It is fine to take the stroller around the grounds of the Royal Palace.
Price: 12 euros BUT FREE admission from Monday to Thursday, from 4 pm to 6 pm (October to March) and from 6 pm to 8 pm (April to September), free entry for citizens of the European Union (and kids under 5).
Temple of Debod & Plaza de España
After visiting the Royal Palace we decided it was time for us to have some coffee and let our toddler run around. We headed to the nearby Plaza Espana with the monument of Miguel Cervantes, who wrote the famous Don Quijote, and the Temple of Debod, an ancient Egyptian temple gifted to Spain by the Egyptian government (it was dismantled, moved to Madrid and reconstructed brick by brick).
The area around the temple is a nice park where kids can play and you can relax and have a quiet cup of coffee.
San Miguel Food Market
We decided to visit the San Miguel Food Market on our first day in Madrid. It was pouring all day but the Market is covered, the perfect place to escape the rain. It has many different stalls and you can get everything from croquetas to sweets, wine and beer.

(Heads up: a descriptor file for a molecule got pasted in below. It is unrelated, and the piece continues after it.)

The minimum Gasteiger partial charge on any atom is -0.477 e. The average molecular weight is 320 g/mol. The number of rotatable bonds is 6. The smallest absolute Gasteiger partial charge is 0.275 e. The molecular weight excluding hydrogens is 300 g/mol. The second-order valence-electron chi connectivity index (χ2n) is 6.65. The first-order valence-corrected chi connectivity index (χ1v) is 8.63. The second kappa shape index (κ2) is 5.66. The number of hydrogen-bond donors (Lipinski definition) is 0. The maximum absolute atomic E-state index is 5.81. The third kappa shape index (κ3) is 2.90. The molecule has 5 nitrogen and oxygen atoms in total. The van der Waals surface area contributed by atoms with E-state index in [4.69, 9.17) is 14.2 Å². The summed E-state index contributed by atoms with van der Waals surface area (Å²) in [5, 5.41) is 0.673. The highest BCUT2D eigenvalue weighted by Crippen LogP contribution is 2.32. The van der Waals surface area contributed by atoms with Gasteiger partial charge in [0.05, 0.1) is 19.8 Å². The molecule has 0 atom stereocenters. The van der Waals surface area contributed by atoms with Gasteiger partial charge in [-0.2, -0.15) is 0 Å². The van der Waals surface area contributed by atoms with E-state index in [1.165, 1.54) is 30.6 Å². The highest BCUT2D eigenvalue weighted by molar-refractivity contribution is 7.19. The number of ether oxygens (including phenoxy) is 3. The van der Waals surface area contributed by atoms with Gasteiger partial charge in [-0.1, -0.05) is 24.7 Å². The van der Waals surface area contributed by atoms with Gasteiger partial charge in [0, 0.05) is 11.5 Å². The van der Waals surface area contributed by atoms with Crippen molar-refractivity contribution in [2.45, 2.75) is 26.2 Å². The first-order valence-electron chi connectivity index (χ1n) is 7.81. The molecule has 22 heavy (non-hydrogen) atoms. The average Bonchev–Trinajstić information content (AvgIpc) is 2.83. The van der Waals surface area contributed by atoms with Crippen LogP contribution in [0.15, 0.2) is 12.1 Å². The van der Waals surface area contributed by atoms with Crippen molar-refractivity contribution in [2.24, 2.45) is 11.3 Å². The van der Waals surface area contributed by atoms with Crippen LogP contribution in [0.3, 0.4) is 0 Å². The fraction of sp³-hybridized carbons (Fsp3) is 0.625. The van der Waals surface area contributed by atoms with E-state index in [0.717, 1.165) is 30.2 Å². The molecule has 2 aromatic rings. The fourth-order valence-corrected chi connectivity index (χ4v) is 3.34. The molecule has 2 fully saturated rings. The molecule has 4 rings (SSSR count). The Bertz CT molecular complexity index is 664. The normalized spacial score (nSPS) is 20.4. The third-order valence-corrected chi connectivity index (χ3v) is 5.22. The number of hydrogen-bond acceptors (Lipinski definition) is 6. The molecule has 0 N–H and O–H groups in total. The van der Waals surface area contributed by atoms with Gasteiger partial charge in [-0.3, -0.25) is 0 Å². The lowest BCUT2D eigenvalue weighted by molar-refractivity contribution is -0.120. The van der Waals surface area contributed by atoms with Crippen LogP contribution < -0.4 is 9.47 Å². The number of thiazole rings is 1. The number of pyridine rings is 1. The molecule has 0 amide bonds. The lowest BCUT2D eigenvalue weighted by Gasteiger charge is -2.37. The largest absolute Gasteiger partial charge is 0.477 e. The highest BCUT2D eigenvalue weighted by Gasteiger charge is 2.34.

We went there in the afternoon so it was not too busy but in the evenings or during (Spanish) lunchtime it can get pretty crowded (not very easy to get through with a stroller). Also, seating is very limited, but if you are into food it is a must.
Plaza Mayor is the central and most popular plaza in Madrid. It has a statue of King Philip III in the middle of the square. Many street artists/living statues, restaurants and shops are located there. I would not recommend eating at one of the restaurants/bars since they are very expensive. It is a real tourist trap but I have to admit the architecture and street artists are amazing. If you are hungry, get some tapas on one of the nearby streets instead.